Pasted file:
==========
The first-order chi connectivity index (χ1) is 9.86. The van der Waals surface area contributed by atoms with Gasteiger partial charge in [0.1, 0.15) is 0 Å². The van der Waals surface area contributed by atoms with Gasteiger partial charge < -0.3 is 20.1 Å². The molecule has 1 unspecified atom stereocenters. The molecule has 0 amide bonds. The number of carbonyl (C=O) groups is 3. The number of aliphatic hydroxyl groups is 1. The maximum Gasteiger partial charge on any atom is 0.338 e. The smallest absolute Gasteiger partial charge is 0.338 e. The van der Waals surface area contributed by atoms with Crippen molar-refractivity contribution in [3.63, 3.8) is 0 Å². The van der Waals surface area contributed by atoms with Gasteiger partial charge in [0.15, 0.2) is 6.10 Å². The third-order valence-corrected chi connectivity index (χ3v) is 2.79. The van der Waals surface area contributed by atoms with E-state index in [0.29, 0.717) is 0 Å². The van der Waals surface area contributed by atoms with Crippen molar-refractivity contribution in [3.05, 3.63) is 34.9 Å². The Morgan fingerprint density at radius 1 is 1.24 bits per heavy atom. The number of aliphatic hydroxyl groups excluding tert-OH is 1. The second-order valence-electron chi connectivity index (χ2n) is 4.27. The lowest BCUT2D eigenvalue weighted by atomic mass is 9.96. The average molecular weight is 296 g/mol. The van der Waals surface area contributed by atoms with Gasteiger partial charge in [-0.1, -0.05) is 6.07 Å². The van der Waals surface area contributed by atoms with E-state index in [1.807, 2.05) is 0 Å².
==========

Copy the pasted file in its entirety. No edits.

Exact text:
The first-order chi connectivity index (χ1) is 9.86. The van der Waals surface area contributed by atoms with Gasteiger partial charge in [0.1, 0.15) is 0 Å². The van der Waals surface area contributed by atoms with Gasteiger partial charge < -0.3 is 20.1 Å². The molecule has 1 unspecified atom stereocenters. The molecule has 0 amide bonds. The number of carbonyl (C=O) groups is 3. The number of aliphatic hydroxyl groups is 1. The maximum Gasteiger partial charge on any atom is 0.338 e. The smallest absolute Gasteiger partial charge is 0.338 e. The van der Waals surface area contributed by atoms with Crippen molar-refractivity contribution in [3.63, 3.8) is 0 Å². The van der Waals surface area contributed by atoms with Gasteiger partial charge in [0.15, 0.2) is 6.10 Å². The third-order valence-corrected chi connectivity index (χ3v) is 2.79. The van der Waals surface area contributed by atoms with E-state index in [0.29, 0.717) is 0 Å². The van der Waals surface area contributed by atoms with Crippen molar-refractivity contribution in [3.05, 3.63) is 34.9 Å². The Morgan fingerprint density at radius 1 is 1.24 bits per heavy atom. The number of aliphatic hydroxyl groups excluding tert-OH is 1. The second-order valence-electron chi connectivity index (χ2n) is 4.27. The lowest BCUT2D eigenvalue weighted by atomic mass is 9.96. The average molecular weight is 296 g/mol. The van der Waals surface area contributed by atoms with Gasteiger partial charge in [-0.1, -0.05) is 6.07 Å². The van der Waals surface area contributed by atoms with E-state index in [1.807, 2.05) is 0 Å².